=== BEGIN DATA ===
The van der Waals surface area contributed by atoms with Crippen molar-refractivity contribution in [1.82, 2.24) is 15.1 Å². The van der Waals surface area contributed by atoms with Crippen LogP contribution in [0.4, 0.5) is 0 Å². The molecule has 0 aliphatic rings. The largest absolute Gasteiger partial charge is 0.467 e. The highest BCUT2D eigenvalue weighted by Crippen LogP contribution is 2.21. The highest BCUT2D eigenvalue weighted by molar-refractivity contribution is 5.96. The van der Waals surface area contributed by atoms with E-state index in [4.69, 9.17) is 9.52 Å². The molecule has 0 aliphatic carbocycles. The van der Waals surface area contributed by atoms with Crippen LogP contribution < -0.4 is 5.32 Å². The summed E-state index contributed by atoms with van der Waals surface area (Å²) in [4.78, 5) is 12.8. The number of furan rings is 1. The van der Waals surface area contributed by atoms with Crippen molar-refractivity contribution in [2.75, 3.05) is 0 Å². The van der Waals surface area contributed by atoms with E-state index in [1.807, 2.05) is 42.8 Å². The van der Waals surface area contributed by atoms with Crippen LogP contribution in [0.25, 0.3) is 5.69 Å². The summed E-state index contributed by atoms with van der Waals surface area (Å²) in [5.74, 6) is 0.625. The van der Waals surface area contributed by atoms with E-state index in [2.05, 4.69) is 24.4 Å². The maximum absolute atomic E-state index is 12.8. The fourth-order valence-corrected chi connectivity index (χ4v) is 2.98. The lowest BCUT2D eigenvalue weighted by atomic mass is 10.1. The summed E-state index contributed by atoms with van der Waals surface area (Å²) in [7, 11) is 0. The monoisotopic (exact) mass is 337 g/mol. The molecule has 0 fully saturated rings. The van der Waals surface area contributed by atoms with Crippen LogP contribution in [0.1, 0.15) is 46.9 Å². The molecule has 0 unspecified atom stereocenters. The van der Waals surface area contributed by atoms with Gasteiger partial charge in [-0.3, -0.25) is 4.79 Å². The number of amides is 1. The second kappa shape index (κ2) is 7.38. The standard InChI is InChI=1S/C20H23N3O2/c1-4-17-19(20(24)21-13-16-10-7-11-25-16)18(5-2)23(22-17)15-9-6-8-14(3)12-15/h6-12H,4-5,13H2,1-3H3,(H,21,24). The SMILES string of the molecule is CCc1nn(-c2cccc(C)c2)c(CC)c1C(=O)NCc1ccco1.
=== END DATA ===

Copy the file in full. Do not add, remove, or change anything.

The van der Waals surface area contributed by atoms with Crippen molar-refractivity contribution in [1.82, 2.24) is 15.1 Å². The van der Waals surface area contributed by atoms with Crippen LogP contribution in [0.4, 0.5) is 0 Å². The molecule has 0 aliphatic rings. The largest absolute Gasteiger partial charge is 0.467 e. The highest BCUT2D eigenvalue weighted by Crippen LogP contribution is 2.21. The highest BCUT2D eigenvalue weighted by molar-refractivity contribution is 5.96. The van der Waals surface area contributed by atoms with E-state index in [4.69, 9.17) is 9.52 Å². The molecule has 0 aliphatic carbocycles. The van der Waals surface area contributed by atoms with Crippen LogP contribution < -0.4 is 5.32 Å². The summed E-state index contributed by atoms with van der Waals surface area (Å²) in [4.78, 5) is 12.8. The number of furan rings is 1. The van der Waals surface area contributed by atoms with Crippen molar-refractivity contribution in [2.75, 3.05) is 0 Å². The van der Waals surface area contributed by atoms with E-state index in [1.807, 2.05) is 42.8 Å². The van der Waals surface area contributed by atoms with Crippen LogP contribution in [0.25, 0.3) is 5.69 Å². The summed E-state index contributed by atoms with van der Waals surface area (Å²) in [5.74, 6) is 0.625. The van der Waals surface area contributed by atoms with E-state index in [2.05, 4.69) is 24.4 Å². The maximum absolute atomic E-state index is 12.8. The fourth-order valence-corrected chi connectivity index (χ4v) is 2.98. The lowest BCUT2D eigenvalue weighted by atomic mass is 10.1. The summed E-state index contributed by atoms with van der Waals surface area (Å²) in [7, 11) is 0. The monoisotopic (exact) mass is 337 g/mol. The molecule has 0 fully saturated rings. The van der Waals surface area contributed by atoms with Crippen LogP contribution in [0.1, 0.15) is 46.9 Å². The molecule has 0 unspecified atom stereocenters. The van der Waals surface area contributed by atoms with Gasteiger partial charge in [-0.3, -0.25) is 4.79 Å². The number of amides is 1. The second kappa shape index (κ2) is 7.38. The standard InChI is InChI=1S/C20H23N3O2/c1-4-17-19(20(24)21-13-16-10-7-11-25-16)18(5-2)23(22-17)15-9-6-8-14(3)12-15/h6-12H,4-5,13H2,1-3H3,(H,21,24). The SMILES string of the molecule is CCc1nn(-c2cccc(C)c2)c(CC)c1C(=O)NCc1ccco1.